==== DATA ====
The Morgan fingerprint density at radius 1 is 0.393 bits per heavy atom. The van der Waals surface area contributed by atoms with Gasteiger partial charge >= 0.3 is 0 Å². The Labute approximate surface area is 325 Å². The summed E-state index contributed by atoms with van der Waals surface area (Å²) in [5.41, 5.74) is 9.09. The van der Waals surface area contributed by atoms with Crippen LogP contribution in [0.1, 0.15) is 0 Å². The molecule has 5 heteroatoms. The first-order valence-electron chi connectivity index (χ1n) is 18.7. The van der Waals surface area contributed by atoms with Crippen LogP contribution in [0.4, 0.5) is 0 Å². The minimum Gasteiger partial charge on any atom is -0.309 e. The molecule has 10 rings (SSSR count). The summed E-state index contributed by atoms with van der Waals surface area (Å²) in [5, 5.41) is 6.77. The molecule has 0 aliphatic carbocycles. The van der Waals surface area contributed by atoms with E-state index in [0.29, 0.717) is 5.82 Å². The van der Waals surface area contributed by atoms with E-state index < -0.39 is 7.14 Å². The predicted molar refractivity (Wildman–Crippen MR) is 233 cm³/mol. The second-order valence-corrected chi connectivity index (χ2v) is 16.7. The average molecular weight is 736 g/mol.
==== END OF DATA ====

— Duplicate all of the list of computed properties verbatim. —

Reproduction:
The Morgan fingerprint density at radius 1 is 0.393 bits per heavy atom. The van der Waals surface area contributed by atoms with Gasteiger partial charge >= 0.3 is 0 Å². The Labute approximate surface area is 325 Å². The summed E-state index contributed by atoms with van der Waals surface area (Å²) in [5.41, 5.74) is 9.09. The van der Waals surface area contributed by atoms with Crippen LogP contribution in [0.1, 0.15) is 0 Å². The molecule has 5 heteroatoms. The first-order valence-electron chi connectivity index (χ1n) is 18.7. The van der Waals surface area contributed by atoms with Crippen LogP contribution in [0.4, 0.5) is 0 Å². The minimum Gasteiger partial charge on any atom is -0.309 e. The molecule has 10 rings (SSSR count). The summed E-state index contributed by atoms with van der Waals surface area (Å²) in [5, 5.41) is 6.77. The molecule has 0 aliphatic carbocycles. The van der Waals surface area contributed by atoms with E-state index in [0.29, 0.717) is 5.82 Å². The van der Waals surface area contributed by atoms with E-state index < -0.39 is 7.14 Å². The predicted molar refractivity (Wildman–Crippen MR) is 233 cm³/mol. The second-order valence-corrected chi connectivity index (χ2v) is 16.7. The average molecular weight is 736 g/mol.